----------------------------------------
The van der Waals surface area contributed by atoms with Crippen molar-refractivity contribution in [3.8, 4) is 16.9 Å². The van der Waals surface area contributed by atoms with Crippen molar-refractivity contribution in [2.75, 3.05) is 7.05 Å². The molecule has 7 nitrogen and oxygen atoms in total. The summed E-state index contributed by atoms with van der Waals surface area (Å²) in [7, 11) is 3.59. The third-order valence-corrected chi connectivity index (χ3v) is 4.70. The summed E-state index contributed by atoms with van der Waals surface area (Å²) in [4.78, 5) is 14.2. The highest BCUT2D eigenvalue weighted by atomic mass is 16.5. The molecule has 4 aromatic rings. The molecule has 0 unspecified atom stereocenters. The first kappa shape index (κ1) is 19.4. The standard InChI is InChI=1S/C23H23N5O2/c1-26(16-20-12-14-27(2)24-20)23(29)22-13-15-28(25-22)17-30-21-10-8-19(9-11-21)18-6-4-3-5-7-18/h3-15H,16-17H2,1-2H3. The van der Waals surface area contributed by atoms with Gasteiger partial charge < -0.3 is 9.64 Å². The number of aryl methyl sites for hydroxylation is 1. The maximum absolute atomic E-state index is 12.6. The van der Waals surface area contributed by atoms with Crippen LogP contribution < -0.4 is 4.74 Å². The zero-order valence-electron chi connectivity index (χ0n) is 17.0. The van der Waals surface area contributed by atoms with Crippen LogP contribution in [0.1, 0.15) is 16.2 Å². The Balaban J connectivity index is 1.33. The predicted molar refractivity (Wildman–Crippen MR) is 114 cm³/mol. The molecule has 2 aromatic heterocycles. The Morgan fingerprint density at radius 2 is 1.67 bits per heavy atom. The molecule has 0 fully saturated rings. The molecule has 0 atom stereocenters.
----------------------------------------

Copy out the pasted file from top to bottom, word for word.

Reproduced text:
The van der Waals surface area contributed by atoms with Crippen molar-refractivity contribution in [3.8, 4) is 16.9 Å². The van der Waals surface area contributed by atoms with Crippen molar-refractivity contribution in [2.75, 3.05) is 7.05 Å². The molecule has 7 nitrogen and oxygen atoms in total. The summed E-state index contributed by atoms with van der Waals surface area (Å²) in [7, 11) is 3.59. The third-order valence-corrected chi connectivity index (χ3v) is 4.70. The summed E-state index contributed by atoms with van der Waals surface area (Å²) in [4.78, 5) is 14.2. The highest BCUT2D eigenvalue weighted by atomic mass is 16.5. The molecule has 4 aromatic rings. The molecule has 0 unspecified atom stereocenters. The first kappa shape index (κ1) is 19.4. The standard InChI is InChI=1S/C23H23N5O2/c1-26(16-20-12-14-27(2)24-20)23(29)22-13-15-28(25-22)17-30-21-10-8-19(9-11-21)18-6-4-3-5-7-18/h3-15H,16-17H2,1-2H3. The van der Waals surface area contributed by atoms with Gasteiger partial charge < -0.3 is 9.64 Å². The number of aryl methyl sites for hydroxylation is 1. The maximum absolute atomic E-state index is 12.6. The van der Waals surface area contributed by atoms with Crippen LogP contribution < -0.4 is 4.74 Å². The zero-order valence-electron chi connectivity index (χ0n) is 17.0. The van der Waals surface area contributed by atoms with Crippen LogP contribution in [0.1, 0.15) is 16.2 Å². The Balaban J connectivity index is 1.33. The predicted molar refractivity (Wildman–Crippen MR) is 114 cm³/mol. The molecule has 2 aromatic heterocycles. The Morgan fingerprint density at radius 2 is 1.67 bits per heavy atom. The molecule has 0 fully saturated rings. The molecule has 0 atom stereocenters.